Lower revenues from South Carolina traffic fines affecting police academy training budget

S.C. Criminal Justice Academy (WCIV)

You get stopped for speeding, go to court and pay a fine.

Do you know where your money is going?

ABC News 4 has learned that part of your fine pays for police training and fewer dollars are coming in at a time officials want to expand training to keep up with other states.

The South Carolina Criminal Justice Academy provided us with these numbers.

For fiscal year 2017, the criminal justice academy took in just over $6.7 million in fees and fines.

But in 2008 that number was over 9.2 million, a drop of over 27 percent in 9 years.

We wanted to find out why.

Director Jackie Swindler says one reason is officers are writing less tickets.

Last year a 5 dollar fee was phased out, as well. The state stepped in with 3.4 million to offset the loss. But Swindler says that's still not enough.

"I don't whine and I don't complain. I don't care to argue or debate, I need it to be stable," says Swindler.

Swindler says 61% of of the SCCJA's funding comes from fees and fines from citations. With that money down, Swindler is tightening his belt.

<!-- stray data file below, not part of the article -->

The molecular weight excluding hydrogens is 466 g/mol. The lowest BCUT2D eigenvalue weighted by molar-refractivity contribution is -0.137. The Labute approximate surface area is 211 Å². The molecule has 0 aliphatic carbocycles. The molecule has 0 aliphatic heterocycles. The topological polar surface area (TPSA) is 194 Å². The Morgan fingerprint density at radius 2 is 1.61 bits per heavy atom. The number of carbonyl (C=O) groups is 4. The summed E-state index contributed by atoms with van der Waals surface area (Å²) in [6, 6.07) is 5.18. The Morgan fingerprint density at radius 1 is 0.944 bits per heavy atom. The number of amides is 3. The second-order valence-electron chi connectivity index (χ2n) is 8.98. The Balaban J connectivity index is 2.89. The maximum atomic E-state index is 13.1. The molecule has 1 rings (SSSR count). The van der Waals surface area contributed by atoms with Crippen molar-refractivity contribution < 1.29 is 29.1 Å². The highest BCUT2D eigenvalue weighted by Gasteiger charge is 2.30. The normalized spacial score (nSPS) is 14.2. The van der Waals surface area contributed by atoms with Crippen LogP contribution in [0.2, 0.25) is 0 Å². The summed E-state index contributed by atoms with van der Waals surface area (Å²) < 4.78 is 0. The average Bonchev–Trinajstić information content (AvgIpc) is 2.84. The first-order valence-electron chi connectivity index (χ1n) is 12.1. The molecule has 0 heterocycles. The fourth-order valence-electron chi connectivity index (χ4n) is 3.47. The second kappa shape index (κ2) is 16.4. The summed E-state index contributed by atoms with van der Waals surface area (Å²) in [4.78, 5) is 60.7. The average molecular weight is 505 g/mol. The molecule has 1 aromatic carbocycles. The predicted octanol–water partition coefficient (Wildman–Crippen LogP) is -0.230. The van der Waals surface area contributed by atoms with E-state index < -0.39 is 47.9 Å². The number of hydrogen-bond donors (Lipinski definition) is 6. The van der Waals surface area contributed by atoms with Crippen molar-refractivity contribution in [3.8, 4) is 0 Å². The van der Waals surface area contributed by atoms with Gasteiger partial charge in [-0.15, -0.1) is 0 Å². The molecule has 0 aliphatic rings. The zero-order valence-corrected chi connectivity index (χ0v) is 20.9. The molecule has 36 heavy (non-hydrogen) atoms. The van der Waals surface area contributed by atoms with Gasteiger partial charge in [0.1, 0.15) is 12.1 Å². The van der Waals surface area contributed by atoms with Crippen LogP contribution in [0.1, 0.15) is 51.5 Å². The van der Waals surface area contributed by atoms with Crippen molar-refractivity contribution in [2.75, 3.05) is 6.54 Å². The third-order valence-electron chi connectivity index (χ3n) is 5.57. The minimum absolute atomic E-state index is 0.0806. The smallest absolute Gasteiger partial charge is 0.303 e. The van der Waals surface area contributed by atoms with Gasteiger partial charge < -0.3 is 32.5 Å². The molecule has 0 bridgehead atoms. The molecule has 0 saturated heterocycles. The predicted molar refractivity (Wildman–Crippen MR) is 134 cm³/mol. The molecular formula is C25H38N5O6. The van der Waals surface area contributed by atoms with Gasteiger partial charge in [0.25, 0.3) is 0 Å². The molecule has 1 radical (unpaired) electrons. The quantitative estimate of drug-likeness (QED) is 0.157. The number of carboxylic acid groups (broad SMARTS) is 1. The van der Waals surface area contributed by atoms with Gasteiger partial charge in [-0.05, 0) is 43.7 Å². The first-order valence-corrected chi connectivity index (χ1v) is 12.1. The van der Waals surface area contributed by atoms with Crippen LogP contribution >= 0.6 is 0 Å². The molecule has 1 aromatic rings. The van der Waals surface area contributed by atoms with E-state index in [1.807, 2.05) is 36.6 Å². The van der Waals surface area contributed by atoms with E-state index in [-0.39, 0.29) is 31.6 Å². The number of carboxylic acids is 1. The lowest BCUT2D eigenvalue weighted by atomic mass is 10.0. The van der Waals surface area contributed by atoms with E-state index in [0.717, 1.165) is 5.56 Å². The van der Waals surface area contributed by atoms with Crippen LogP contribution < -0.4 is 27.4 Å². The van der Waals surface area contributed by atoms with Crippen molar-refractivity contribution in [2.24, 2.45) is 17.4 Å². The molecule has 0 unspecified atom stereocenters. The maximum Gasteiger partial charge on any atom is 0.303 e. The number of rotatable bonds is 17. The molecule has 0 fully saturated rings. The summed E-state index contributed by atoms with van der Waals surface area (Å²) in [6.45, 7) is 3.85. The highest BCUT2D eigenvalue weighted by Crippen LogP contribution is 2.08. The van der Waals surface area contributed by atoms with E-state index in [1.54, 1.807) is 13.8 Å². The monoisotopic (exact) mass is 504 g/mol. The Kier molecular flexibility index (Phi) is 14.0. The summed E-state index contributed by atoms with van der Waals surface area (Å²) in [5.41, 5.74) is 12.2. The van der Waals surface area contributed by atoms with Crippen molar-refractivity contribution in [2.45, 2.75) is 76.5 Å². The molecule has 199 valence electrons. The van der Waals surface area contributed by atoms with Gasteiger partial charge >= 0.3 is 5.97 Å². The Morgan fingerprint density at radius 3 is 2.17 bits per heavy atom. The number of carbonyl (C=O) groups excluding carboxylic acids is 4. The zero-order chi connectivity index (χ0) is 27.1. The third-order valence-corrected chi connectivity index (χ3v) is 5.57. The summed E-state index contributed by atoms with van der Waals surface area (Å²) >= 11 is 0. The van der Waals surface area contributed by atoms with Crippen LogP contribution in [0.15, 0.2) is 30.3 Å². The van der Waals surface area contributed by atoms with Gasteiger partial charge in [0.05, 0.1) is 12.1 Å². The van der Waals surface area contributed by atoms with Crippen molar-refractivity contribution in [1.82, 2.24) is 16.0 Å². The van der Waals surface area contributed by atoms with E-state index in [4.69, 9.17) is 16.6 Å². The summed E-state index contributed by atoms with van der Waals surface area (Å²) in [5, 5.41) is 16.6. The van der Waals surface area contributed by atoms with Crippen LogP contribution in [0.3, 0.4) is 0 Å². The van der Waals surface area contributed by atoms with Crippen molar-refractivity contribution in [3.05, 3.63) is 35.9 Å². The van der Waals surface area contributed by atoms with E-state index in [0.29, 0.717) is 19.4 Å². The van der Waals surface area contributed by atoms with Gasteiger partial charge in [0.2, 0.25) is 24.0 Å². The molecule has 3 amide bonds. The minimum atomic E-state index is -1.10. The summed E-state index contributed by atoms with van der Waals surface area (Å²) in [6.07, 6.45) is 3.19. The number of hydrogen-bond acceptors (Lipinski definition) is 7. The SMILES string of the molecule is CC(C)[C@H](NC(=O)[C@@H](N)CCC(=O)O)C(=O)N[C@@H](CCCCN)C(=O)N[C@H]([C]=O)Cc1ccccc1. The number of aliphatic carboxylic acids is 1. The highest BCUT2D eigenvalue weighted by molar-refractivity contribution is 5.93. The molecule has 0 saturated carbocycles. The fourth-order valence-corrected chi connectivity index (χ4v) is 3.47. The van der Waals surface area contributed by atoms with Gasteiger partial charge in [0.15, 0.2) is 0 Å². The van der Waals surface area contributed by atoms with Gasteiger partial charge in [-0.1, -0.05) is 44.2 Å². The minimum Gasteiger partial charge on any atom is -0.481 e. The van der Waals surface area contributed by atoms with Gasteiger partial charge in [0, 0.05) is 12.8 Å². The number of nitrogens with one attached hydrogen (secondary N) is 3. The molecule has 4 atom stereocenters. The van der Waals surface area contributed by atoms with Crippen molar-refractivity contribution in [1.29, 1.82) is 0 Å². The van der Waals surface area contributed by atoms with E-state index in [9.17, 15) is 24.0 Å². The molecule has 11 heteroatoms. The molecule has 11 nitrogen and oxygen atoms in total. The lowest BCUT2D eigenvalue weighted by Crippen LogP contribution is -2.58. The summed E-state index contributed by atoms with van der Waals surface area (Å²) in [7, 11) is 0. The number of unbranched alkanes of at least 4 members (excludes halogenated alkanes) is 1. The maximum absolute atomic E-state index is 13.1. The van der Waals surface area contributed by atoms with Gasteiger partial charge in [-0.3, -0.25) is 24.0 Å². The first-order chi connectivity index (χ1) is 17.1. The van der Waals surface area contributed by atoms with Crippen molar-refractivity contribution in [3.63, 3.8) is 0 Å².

"I-Pads is something we would like to try we just don't have funding for it", says Florence McCants, of the SC Criminal Justice Academy

People hoping to become officers go through a 12 week training at the academy. Swindler wants that extended to 15 weeks, but says without the funding, the odds are low.

"The national average is 18 weeks for an academy, so we are a little bit less." says Swindler.

But Swindler says he's taking one more shot and asking the state for money to expand training.

State Rep. Wendell Gilliard (D-Charleston) says funding should be a priority and that officers should be well trained and equipped.

But right now Gilliard says there is nothing on the table to change funding.

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